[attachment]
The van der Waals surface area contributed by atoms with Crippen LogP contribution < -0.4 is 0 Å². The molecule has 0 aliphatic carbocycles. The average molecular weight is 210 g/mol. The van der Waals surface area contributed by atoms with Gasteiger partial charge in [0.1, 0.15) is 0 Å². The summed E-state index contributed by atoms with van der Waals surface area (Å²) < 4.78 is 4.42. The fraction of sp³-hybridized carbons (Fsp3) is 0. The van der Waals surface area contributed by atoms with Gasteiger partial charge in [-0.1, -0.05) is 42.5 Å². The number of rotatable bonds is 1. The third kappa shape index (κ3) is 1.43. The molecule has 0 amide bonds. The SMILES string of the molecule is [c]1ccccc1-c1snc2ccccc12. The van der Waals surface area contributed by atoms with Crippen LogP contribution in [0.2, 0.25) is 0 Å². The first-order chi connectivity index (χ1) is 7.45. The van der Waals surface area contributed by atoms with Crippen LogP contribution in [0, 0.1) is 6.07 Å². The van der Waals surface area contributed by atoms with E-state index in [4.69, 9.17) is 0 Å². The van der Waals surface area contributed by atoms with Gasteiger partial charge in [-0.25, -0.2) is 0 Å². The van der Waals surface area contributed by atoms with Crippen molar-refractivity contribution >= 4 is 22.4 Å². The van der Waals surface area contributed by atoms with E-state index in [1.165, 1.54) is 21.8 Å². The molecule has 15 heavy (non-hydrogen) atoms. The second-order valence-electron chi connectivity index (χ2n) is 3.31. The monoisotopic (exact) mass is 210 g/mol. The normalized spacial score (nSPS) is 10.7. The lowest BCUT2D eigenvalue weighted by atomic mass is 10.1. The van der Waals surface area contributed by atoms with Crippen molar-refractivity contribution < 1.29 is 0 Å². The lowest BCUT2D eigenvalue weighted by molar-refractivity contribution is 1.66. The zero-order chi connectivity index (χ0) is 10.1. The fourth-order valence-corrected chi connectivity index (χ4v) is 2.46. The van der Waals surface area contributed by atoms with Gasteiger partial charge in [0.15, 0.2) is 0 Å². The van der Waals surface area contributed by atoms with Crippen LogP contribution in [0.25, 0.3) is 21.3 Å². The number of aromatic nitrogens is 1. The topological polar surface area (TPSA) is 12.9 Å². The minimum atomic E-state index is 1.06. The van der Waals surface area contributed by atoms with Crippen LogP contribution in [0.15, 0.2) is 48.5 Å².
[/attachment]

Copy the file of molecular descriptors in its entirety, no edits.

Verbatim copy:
The van der Waals surface area contributed by atoms with Crippen LogP contribution < -0.4 is 0 Å². The molecule has 0 aliphatic carbocycles. The average molecular weight is 210 g/mol. The van der Waals surface area contributed by atoms with Gasteiger partial charge in [0.1, 0.15) is 0 Å². The summed E-state index contributed by atoms with van der Waals surface area (Å²) < 4.78 is 4.42. The fraction of sp³-hybridized carbons (Fsp3) is 0. The van der Waals surface area contributed by atoms with Gasteiger partial charge in [-0.1, -0.05) is 42.5 Å². The number of rotatable bonds is 1. The third kappa shape index (κ3) is 1.43. The molecule has 0 amide bonds. The SMILES string of the molecule is [c]1ccccc1-c1snc2ccccc12. The van der Waals surface area contributed by atoms with Crippen LogP contribution in [0.2, 0.25) is 0 Å². The first-order chi connectivity index (χ1) is 7.45. The van der Waals surface area contributed by atoms with Crippen LogP contribution in [0, 0.1) is 6.07 Å². The van der Waals surface area contributed by atoms with E-state index in [4.69, 9.17) is 0 Å². The van der Waals surface area contributed by atoms with Gasteiger partial charge in [-0.25, -0.2) is 0 Å². The van der Waals surface area contributed by atoms with Crippen molar-refractivity contribution >= 4 is 22.4 Å². The van der Waals surface area contributed by atoms with E-state index in [1.165, 1.54) is 21.8 Å². The molecule has 15 heavy (non-hydrogen) atoms. The second-order valence-electron chi connectivity index (χ2n) is 3.31. The monoisotopic (exact) mass is 210 g/mol. The normalized spacial score (nSPS) is 10.7. The lowest BCUT2D eigenvalue weighted by atomic mass is 10.1. The van der Waals surface area contributed by atoms with Crippen molar-refractivity contribution < 1.29 is 0 Å². The lowest BCUT2D eigenvalue weighted by molar-refractivity contribution is 1.66. The zero-order chi connectivity index (χ0) is 10.1. The fourth-order valence-corrected chi connectivity index (χ4v) is 2.46. The van der Waals surface area contributed by atoms with Gasteiger partial charge in [0.15, 0.2) is 0 Å². The van der Waals surface area contributed by atoms with Crippen LogP contribution in [0.25, 0.3) is 21.3 Å². The number of aromatic nitrogens is 1. The topological polar surface area (TPSA) is 12.9 Å². The minimum atomic E-state index is 1.06. The van der Waals surface area contributed by atoms with Crippen LogP contribution in [0.15, 0.2) is 48.5 Å².